. . . and they're not looking very encouraging right now.
1. China. The country's two major stock exchanges are in serious trouble, with no relief in sight. Recent articles worth reading include:
- China Steers Toward a Subprime Economy
- China’s Debt Bomb - Danger or Dud?
- China's stockmarket crash - A red flag
- Chinese sharemarket rout deepens raising doubts over tactics
- Chinese chaos worse than Greece
To put the crisis in China into monetary perspective:
Since Monday’s close, more than 200 companies have halted trading in their shares, joining a growing number of businesses trying to shield themselves from the market tumble.
According to the Securities Times, 760 companies — more than a quarter of all A-share listed companies on the Shanghai and Shenzhen exchanges — had suspended trading in the past week. That has frozen $1.4tn worth of equity, according to Bloomberg calculations — about a fifth of China’s stock market value. The sell-off that began on June 12 has wiped roughly $3tn off the market, in the country’s steepest decline since 1992, according to data from Bloomberg.
That's three trillion dollars of paper value, wiped out in less than a month - and the commodity markets, driven largely by Chinese demand, are also showing signs of crashing. If that doesn't sound warning bells in every economist's and financier's and investor's brain, nothing will.
2. Greece. There's no sign of any resolution to the crisis. Both sides are digging in their heels and refusing to budge. Given such intransigence, I doubt there can be any movement. Mohamed el-Erian lists " 10 Consequences of Greece's 'No' ". They don't make for happy reading.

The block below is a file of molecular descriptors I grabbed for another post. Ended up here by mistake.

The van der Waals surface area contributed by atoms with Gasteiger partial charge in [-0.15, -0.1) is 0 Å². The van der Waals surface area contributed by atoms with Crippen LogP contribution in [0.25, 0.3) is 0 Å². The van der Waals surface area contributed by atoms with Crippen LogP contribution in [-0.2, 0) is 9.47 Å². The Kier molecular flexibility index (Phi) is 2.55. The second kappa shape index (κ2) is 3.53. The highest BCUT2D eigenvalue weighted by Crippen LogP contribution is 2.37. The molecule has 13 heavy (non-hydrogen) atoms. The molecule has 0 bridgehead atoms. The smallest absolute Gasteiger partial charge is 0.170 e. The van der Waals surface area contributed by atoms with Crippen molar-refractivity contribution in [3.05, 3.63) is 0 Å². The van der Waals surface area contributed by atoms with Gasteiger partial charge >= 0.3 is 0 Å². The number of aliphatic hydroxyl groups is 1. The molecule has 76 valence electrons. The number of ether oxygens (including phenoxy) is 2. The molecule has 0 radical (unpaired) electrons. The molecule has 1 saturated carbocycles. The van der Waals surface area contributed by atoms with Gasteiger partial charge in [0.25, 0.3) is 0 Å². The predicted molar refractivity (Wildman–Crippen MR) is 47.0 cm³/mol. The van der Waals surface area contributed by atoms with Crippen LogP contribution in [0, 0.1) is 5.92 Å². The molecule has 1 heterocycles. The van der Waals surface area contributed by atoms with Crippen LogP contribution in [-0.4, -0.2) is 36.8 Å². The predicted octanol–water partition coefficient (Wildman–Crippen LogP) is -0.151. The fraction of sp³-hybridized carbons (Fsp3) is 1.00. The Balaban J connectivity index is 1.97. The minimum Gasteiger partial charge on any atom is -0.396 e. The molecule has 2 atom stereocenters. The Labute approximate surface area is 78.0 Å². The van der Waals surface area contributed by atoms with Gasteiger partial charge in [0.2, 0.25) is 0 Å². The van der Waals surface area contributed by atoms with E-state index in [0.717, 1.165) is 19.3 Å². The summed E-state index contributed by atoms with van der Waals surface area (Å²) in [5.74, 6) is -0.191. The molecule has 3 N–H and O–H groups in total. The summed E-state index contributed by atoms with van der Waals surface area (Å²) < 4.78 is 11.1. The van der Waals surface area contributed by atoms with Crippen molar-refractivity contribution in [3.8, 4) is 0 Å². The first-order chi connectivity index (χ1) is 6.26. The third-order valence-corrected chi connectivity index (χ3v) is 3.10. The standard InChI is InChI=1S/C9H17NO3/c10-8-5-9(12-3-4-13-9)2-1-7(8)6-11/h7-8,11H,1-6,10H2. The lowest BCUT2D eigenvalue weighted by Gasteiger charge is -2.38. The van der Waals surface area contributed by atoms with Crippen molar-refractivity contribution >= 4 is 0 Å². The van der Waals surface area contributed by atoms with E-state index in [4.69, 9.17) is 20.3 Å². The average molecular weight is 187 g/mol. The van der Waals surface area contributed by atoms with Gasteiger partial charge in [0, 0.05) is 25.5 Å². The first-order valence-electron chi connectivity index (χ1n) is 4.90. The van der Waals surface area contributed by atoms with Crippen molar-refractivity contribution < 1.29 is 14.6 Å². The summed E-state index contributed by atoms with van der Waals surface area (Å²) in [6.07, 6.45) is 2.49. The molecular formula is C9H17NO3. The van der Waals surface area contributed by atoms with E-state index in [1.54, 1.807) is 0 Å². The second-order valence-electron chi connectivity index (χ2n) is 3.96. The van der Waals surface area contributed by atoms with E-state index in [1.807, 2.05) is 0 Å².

Very intriguingly, there may be a serious scandal underlying much of the European Central Bank's maneuvering over the Greek crisis, if Zero Hedge is correct.
Considering the crisis of the (not so) single currency is very much "inflamed" right now as it is about to be proven it was never "irreversible", perhaps it is time for at least one aspiring, true journalist, unafraid of disturbing the status quo of wealthy oligarchs and central planners, to at least bring some closure to the Greek people as they are swept out of the Eurozone which has so greatly benefited the very same Goldman Sachs whose former lackey is currently deciding the immediate fate of over €100 billion in Greek savings.
Because something tells us the reason why Mario Draghi personally blocked Bloomberg's FOIA into the circumstances surrounding Goldman's structuring, and hiding, of Greek debt that allowed not only Goldman to receive a substantial fee on the transaction, but permitted Greece to enter the Eurozone when it should never have been allowed there in the first place, is that the person who oversaw and personally endorsed the perpetuation of the Greek lie is none other than Goldman's Vice Chairman and Managing Director at Goldman Sachs International from 2002 to 2005. The man who is also now in charge of the ECB.
There's more at the link. Thought-provoking indeed!
3. USA. The crisis in Puerto Rico gets worse by the day as many economically mobile residents set off for the mainland, rather than remain in a fiscal ruin. As they leave, they further diminish an already depleted tax base on the island. What does the future hold? Nothing but problems, as far as I can see . . .
Furthermore, in an update to its earlier reports, USA Today states baldly that 'States face shaky financial futures; pensions at risk'. It provides this helpful graphic.
I highly recommend that you read its report in full. Furthermore, if you live in a state ranked 'Low' or 'Poor', may I seriously suggest that you urgently consider moving to a higher-ranked one? If you don't, you might find yourself in a mainland version of Puerto Rico . . .